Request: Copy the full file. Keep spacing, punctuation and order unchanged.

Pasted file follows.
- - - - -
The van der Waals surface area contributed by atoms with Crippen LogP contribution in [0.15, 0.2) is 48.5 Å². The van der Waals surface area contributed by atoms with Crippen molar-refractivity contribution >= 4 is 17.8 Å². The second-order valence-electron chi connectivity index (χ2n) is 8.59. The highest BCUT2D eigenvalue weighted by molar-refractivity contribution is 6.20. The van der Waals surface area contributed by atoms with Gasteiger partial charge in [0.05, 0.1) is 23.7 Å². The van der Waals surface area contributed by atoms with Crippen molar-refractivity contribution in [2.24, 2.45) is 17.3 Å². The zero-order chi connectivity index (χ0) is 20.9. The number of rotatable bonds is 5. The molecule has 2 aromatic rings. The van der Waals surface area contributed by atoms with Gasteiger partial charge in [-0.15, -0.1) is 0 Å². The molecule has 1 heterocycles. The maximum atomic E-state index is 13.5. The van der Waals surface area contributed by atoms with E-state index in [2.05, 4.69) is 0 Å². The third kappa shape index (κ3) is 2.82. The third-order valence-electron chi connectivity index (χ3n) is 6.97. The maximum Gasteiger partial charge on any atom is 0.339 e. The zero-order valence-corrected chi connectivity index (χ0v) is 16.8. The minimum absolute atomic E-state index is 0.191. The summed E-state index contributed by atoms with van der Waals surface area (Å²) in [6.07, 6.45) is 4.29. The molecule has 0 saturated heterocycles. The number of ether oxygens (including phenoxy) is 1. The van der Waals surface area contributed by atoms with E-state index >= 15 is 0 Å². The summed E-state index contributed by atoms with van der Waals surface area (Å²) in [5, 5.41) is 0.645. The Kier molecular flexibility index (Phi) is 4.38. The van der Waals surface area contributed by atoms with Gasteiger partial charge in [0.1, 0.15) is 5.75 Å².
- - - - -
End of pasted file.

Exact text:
The van der Waals surface area contributed by atoms with Crippen LogP contribution in [0.15, 0.2) is 48.5 Å². The van der Waals surface area contributed by atoms with Crippen molar-refractivity contribution >= 4 is 17.8 Å². The second-order valence-electron chi connectivity index (χ2n) is 8.59. The highest BCUT2D eigenvalue weighted by molar-refractivity contribution is 6.20. The van der Waals surface area contributed by atoms with Gasteiger partial charge in [0.05, 0.1) is 23.7 Å². The van der Waals surface area contributed by atoms with Crippen molar-refractivity contribution in [2.24, 2.45) is 17.3 Å². The zero-order chi connectivity index (χ0) is 20.9. The number of rotatable bonds is 5. The molecule has 2 aromatic rings. The van der Waals surface area contributed by atoms with Gasteiger partial charge in [-0.15, -0.1) is 0 Å². The molecule has 1 heterocycles. The maximum atomic E-state index is 13.5. The van der Waals surface area contributed by atoms with E-state index in [2.05, 4.69) is 0 Å². The third kappa shape index (κ3) is 2.82. The third-order valence-electron chi connectivity index (χ3n) is 6.97. The maximum Gasteiger partial charge on any atom is 0.339 e. The zero-order valence-corrected chi connectivity index (χ0v) is 16.8. The minimum absolute atomic E-state index is 0.191. The summed E-state index contributed by atoms with van der Waals surface area (Å²) in [6.07, 6.45) is 4.29. The molecule has 0 saturated heterocycles. The number of ether oxygens (including phenoxy) is 1. The van der Waals surface area contributed by atoms with E-state index >= 15 is 0 Å². The summed E-state index contributed by atoms with van der Waals surface area (Å²) in [5, 5.41) is 0.645. The Kier molecular flexibility index (Phi) is 4.38. The van der Waals surface area contributed by atoms with Gasteiger partial charge in [0.1, 0.15) is 5.75 Å².